- Sleep disorders: People who have sleep disorders like obstructive sleep apnea or parasomnias such as sleepwalking may be more likely to develop bruxism.
- Stress and anxiety: Bruxism is more common in people who experience a lot of anxiety and stress. Some individuals report that they grind their teeth more frequently during stressful periods in their lives.
- Neurologic and mental health conditions: A variety of health conditions are associated with bruxism, including ADHD, some psychiatric disorders, Down syndrome, Rett syndrome, and cerebral palsy.
- Genetics: While there is no definitive connection between genes and bruxism, up to 50% of people with the condition have at least one close family member who grinds their teeth.
- Caffeine, tobacco, or alcohol use: People who use tobacco or frequently drink caffeine or alcohol are more likely to experience bruxism.
- Personality type: People who are highly competitive or motivated may have a higher frequency of sleep-related bruxism.
- Loud snoring: Research suggests a correlation between snoring and sleep-related bruxism.
What Are the Symptoms of Bruxism?
People with sleep-related bruxism may experience a variety of symptoms, while others have no symptoms at all.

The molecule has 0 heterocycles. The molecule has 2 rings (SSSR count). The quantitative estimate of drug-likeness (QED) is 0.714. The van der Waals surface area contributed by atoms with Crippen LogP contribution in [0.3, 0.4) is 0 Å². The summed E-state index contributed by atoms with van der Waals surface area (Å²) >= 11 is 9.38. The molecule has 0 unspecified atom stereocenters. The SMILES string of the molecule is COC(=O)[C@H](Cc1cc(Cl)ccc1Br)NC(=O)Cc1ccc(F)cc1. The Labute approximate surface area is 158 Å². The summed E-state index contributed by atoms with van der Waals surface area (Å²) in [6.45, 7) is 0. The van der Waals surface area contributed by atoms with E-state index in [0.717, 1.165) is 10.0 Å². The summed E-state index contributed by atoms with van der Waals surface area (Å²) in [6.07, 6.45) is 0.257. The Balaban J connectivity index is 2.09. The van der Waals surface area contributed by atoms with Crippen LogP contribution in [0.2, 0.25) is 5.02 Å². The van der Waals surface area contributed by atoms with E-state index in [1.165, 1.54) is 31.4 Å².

One of the more obvious symptoms of sleep-related bruxism is a grating or grinding sound. Caregivers and bedpartners are often the first to identify bruxism because of the noise created by grinding teeth.
Other symptoms include pain or clicking when the individual moves their jaw as well as morning headaches. The headaches associated with bruxism may feel similar to a tension headache. Teeth grinders can also injure their tongue or lips.
Over time, sleep-related bruxism can also result in dental complications. Frequent, severe teeth grinding can crack or wear down teeth and damage dental work. Individuals with chronic bruxism may find that their teeth become sensitive or loose due to wear, and they may need to have extensive dental work.